Depression commonly manifests physically, through fatigue, difficulty in concentrating, headaches, disrupted or excessive sleep, motor control difficulty, loss of enjoyment, decreased sex drive, or an increased use of various coping mechanisms. While the causes of depression are unknown, a predisposition for it runs in families and it can be triggered by trauma and adverse life circumstances.
Women tend to suffer higher rates of depression after giving birth and the rates are higher for both men and women in late fall. Some people abuse alcohol or drugs or overeat as a way of coping, causing them to develop other medical problems. Depressed people are also at increased risk for self-harm.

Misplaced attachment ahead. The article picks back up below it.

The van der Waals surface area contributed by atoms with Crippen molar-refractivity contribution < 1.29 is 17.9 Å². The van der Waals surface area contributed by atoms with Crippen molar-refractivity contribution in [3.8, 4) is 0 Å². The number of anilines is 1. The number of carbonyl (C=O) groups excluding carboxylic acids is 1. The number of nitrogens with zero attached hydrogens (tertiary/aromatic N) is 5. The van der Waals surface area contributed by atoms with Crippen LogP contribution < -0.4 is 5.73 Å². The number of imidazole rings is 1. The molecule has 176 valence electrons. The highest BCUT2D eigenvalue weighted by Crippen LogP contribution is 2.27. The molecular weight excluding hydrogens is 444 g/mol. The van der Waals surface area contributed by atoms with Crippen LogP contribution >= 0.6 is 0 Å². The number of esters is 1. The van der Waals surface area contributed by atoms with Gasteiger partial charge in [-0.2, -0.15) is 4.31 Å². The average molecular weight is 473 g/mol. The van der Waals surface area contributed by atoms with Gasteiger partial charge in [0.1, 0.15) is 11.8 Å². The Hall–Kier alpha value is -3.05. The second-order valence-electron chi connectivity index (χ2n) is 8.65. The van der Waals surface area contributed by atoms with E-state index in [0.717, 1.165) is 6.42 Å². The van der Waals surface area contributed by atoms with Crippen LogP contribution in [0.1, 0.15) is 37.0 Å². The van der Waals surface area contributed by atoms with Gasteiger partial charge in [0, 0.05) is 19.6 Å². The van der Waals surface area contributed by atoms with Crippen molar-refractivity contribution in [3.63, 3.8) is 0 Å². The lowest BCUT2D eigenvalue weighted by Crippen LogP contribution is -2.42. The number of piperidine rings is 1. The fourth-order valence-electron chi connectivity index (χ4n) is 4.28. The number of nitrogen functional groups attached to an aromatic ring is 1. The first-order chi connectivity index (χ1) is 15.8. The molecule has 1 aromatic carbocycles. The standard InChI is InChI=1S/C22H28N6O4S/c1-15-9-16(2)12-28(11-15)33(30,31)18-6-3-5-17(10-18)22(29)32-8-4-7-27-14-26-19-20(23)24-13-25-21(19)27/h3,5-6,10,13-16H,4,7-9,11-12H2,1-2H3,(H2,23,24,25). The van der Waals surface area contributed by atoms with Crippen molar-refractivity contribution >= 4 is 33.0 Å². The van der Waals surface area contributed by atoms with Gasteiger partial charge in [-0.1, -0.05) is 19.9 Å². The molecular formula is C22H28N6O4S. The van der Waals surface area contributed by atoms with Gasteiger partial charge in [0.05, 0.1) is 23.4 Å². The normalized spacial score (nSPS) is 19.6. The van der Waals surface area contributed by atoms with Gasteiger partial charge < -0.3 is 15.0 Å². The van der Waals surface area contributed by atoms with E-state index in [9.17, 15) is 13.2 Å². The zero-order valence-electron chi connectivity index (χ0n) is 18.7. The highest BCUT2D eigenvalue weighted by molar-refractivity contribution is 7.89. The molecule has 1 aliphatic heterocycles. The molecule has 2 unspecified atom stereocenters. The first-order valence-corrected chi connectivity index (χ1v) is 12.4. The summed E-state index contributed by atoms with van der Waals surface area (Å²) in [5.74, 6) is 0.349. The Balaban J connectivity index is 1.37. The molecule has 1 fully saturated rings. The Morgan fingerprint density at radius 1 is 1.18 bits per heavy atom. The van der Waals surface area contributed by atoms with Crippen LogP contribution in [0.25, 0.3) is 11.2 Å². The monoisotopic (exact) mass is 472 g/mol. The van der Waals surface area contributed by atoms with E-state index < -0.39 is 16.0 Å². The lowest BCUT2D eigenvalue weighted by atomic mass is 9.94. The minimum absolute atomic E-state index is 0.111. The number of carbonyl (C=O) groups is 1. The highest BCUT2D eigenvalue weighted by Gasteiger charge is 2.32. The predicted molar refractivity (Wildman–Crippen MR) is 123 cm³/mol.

Depression is a mental illness which is characterized by prolonged emotional symptoms including:
Diagnosing depression involves a psychiatric evaluation and physical tests to determine whether a person’s symptoms are actually being caused by a different disorder. A person must have been experiencing symptoms for at least two weeks to be diagnosed with depression. Diagnosis must be made by an appropriate professional, such as a Medical Doctor, Psychiatrist, or Psychologist. Every case is unique and requires individual attention, but there are a number of effective complementary ways of treating depression, including:
- Talk therapy
- Adopting a healthier lifestyle